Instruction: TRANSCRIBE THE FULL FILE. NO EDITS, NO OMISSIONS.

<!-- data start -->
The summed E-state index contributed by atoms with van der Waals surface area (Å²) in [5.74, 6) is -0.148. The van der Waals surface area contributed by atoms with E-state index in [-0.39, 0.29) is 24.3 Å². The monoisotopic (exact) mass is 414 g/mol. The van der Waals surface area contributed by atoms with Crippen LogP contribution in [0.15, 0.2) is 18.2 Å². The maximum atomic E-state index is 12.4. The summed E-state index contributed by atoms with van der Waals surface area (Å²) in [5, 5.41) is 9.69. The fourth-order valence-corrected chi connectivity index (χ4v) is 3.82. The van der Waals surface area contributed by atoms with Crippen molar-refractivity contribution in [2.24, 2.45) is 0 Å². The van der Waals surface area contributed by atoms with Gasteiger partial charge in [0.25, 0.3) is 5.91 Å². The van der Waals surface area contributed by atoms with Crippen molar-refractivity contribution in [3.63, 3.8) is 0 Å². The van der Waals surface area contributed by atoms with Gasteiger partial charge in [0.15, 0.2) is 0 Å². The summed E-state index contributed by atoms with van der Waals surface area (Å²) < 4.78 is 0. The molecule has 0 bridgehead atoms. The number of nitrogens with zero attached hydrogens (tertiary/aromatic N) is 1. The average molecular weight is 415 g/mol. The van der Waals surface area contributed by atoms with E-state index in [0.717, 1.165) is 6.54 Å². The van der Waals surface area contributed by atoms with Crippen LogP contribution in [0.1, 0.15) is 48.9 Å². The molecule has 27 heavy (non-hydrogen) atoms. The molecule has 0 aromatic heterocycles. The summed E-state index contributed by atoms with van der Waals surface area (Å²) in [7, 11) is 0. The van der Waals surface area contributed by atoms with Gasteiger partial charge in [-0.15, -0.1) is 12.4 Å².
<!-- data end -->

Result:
The summed E-state index contributed by atoms with van der Waals surface area (Å²) in [5.74, 6) is -0.148. The van der Waals surface area contributed by atoms with E-state index in [-0.39, 0.29) is 24.3 Å². The monoisotopic (exact) mass is 414 g/mol. The van der Waals surface area contributed by atoms with Crippen LogP contribution in [0.15, 0.2) is 18.2 Å². The maximum atomic E-state index is 12.4. The summed E-state index contributed by atoms with van der Waals surface area (Å²) in [5, 5.41) is 9.69. The fourth-order valence-corrected chi connectivity index (χ4v) is 3.82. The van der Waals surface area contributed by atoms with Crippen molar-refractivity contribution in [2.24, 2.45) is 0 Å². The van der Waals surface area contributed by atoms with Gasteiger partial charge in [0.25, 0.3) is 5.91 Å². The van der Waals surface area contributed by atoms with Crippen molar-refractivity contribution in [3.63, 3.8) is 0 Å². The van der Waals surface area contributed by atoms with Gasteiger partial charge in [0.15, 0.2) is 0 Å². The summed E-state index contributed by atoms with van der Waals surface area (Å²) < 4.78 is 0. The molecule has 0 bridgehead atoms. The number of nitrogens with zero attached hydrogens (tertiary/aromatic N) is 1. The average molecular weight is 415 g/mol. The van der Waals surface area contributed by atoms with E-state index in [0.717, 1.165) is 6.54 Å². The van der Waals surface area contributed by atoms with Crippen LogP contribution in [0.1, 0.15) is 48.9 Å². The molecule has 27 heavy (non-hydrogen) atoms. The molecule has 0 aromatic heterocycles. The summed E-state index contributed by atoms with van der Waals surface area (Å²) in [7, 11) is 0. The van der Waals surface area contributed by atoms with Gasteiger partial charge in [-0.15, -0.1) is 12.4 Å².